Parenting in Myrmecology

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Manuela Ramalho is Brazilian, and she did her PhD at the Universidade Estadual Paulista (Unesp) in Rio Claro-SP with Odair Correa Bueno. She is currently a postdoctoral researcher with Corrie Moreau at Cornell University. Her research focuses on the processes and mechanisms that drive the diversity of symbiosis in ants. Besides being a postdoctoral fellow, she is also a caring mother. In this view, she shares her story of becoming a mom and invites all myrmecologists to participate in a survey on parenting as a myrmecologist.

A View by Manuela Ramalho

Corrie Moreau, Manu Ramalho, and Odair Correa Bueno (© Manu Ramalho)

I’m Manuela Ramalho, and I am from Brazil. Currently, I am a PostDoc fellow with Corrie Moreau. My story is not so different from many other scientists who have children. I found out I was pregnant with my daughter two days after I finished my PhD (coinciding with the end of my fellowship!), but also with the offer to do postdoctoral studies outside Brazil! And that’s where my story becomes different from most other stories… I was lucky to receive support from my two supervisors, Odair Correa Bueno and Corrie S. Moreau: My partner and I decided to have our daughter in Brazil, close to our families, Corrie thankfully held the postdoctoral offer for over a year, and Odair got me a fellowship that helped me during the period of my pregnancy. I was lucky! But unfortunately, this is not the reality for many parents in science.

Manu and her baby (© Manu Ramalho)

But there are other parents in science, for example, Pamela Decio at Universidade Estadual Paulista (Unesp), Flavia Esteves at California Academy of Sciences, and Emilia Z. de Albuquerque at Smithsonian Institution. We are all from Brazil and they are fantastic mothers in science, too. Together, we came up with the idea for this survey. We want to generate data that can provide subsidies to make our research area (myrmecology) more inclusive. So that we maybe don’t have to rely on luck anymore.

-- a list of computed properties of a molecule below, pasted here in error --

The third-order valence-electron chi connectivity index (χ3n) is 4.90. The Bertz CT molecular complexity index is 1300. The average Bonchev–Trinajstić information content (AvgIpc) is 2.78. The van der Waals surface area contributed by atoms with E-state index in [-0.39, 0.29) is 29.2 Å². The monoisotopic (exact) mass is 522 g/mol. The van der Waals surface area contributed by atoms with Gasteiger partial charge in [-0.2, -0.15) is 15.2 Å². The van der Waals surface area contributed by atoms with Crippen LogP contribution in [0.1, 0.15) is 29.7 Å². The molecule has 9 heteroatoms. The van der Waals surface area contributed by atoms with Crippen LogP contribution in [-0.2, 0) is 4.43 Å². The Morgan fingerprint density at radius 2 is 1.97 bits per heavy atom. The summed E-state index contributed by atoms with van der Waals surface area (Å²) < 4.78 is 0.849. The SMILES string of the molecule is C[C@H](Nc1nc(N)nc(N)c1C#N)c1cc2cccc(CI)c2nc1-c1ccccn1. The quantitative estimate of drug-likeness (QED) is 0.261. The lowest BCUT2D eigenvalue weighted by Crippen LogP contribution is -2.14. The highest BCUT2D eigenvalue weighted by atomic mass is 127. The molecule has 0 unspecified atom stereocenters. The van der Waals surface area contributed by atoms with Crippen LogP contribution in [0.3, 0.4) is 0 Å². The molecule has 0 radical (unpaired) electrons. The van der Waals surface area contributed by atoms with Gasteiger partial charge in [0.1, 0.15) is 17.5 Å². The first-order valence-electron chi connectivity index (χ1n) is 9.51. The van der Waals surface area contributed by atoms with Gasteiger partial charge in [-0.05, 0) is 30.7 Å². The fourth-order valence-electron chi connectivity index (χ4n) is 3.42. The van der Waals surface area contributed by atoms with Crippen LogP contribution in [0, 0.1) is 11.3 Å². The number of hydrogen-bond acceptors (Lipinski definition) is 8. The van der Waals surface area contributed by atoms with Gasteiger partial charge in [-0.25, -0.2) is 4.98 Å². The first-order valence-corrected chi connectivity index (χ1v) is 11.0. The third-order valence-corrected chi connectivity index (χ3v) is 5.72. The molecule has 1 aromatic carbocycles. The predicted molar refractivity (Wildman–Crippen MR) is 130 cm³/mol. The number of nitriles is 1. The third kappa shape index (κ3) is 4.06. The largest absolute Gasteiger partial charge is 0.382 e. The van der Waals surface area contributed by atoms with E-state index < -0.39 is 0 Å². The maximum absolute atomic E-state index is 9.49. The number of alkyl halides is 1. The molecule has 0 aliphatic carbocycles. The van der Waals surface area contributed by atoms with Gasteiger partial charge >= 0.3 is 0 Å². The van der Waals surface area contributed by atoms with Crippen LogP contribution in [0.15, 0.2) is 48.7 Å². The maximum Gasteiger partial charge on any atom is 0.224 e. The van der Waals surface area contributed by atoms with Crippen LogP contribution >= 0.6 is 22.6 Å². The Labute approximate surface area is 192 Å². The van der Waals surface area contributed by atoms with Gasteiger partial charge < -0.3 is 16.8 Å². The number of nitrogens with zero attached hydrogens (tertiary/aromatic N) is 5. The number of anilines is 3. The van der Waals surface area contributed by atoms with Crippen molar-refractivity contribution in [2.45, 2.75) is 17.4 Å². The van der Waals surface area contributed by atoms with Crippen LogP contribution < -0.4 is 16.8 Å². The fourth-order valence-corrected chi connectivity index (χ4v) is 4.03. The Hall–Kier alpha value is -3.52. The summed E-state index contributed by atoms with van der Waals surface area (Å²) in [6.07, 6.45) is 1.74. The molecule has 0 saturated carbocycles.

This survey titled “Parenting in Myrmecology” aims to evaluate the impacts of the arrival of children, specifically on our careers, where field trips are often needed. From this data, we can think of measures that can be more inclusive to parents and soon-to-be parents.

We are thus asking all myrmecologists (people of all genders, with and without children) to participate in the research survey. The myrmecologists without children will serve as a control group in our study.

Of course, the survey is completely anonymous, and the data generated will be published in the form of a scientific paper.

Here is the link for the survey:

We would greatly appreciate your help with our survey.

All the best,


(© Manu Ramalho)
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